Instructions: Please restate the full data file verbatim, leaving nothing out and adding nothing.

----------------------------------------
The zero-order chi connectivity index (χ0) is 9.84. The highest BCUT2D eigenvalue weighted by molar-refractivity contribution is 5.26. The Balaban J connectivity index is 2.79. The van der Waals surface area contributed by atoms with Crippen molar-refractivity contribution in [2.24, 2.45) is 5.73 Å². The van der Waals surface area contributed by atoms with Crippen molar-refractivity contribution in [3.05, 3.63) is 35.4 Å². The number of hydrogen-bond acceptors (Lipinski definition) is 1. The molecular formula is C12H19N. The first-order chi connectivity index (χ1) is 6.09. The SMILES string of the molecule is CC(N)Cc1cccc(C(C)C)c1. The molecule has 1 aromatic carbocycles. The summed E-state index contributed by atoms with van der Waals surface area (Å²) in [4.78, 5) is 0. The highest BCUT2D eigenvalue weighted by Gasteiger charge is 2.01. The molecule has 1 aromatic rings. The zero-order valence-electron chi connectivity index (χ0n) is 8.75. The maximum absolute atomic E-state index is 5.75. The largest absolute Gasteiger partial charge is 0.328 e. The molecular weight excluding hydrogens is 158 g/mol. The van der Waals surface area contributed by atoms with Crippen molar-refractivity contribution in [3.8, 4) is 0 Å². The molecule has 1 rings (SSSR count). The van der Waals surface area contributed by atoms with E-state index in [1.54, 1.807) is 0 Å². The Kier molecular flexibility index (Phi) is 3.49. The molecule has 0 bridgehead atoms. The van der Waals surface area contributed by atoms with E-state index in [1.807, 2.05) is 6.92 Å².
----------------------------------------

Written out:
The zero-order chi connectivity index (χ0) is 9.84. The highest BCUT2D eigenvalue weighted by molar-refractivity contribution is 5.26. The Balaban J connectivity index is 2.79. The van der Waals surface area contributed by atoms with Crippen molar-refractivity contribution in [2.24, 2.45) is 5.73 Å². The van der Waals surface area contributed by atoms with Crippen molar-refractivity contribution in [3.05, 3.63) is 35.4 Å². The number of hydrogen-bond acceptors (Lipinski definition) is 1. The molecular formula is C12H19N. The first-order chi connectivity index (χ1) is 6.09. The SMILES string of the molecule is CC(N)Cc1cccc(C(C)C)c1. The molecule has 1 aromatic carbocycles. The summed E-state index contributed by atoms with van der Waals surface area (Å²) in [4.78, 5) is 0. The highest BCUT2D eigenvalue weighted by Gasteiger charge is 2.01. The molecule has 1 aromatic rings. The zero-order valence-electron chi connectivity index (χ0n) is 8.75. The maximum absolute atomic E-state index is 5.75. The largest absolute Gasteiger partial charge is 0.328 e. The molecular weight excluding hydrogens is 158 g/mol. The van der Waals surface area contributed by atoms with Crippen molar-refractivity contribution in [3.8, 4) is 0 Å². The molecule has 1 rings (SSSR count). The van der Waals surface area contributed by atoms with E-state index in [1.54, 1.807) is 0 Å². The Kier molecular flexibility index (Phi) is 3.49. The molecule has 0 bridgehead atoms. The van der Waals surface area contributed by atoms with E-state index in [1.807, 2.05) is 6.92 Å².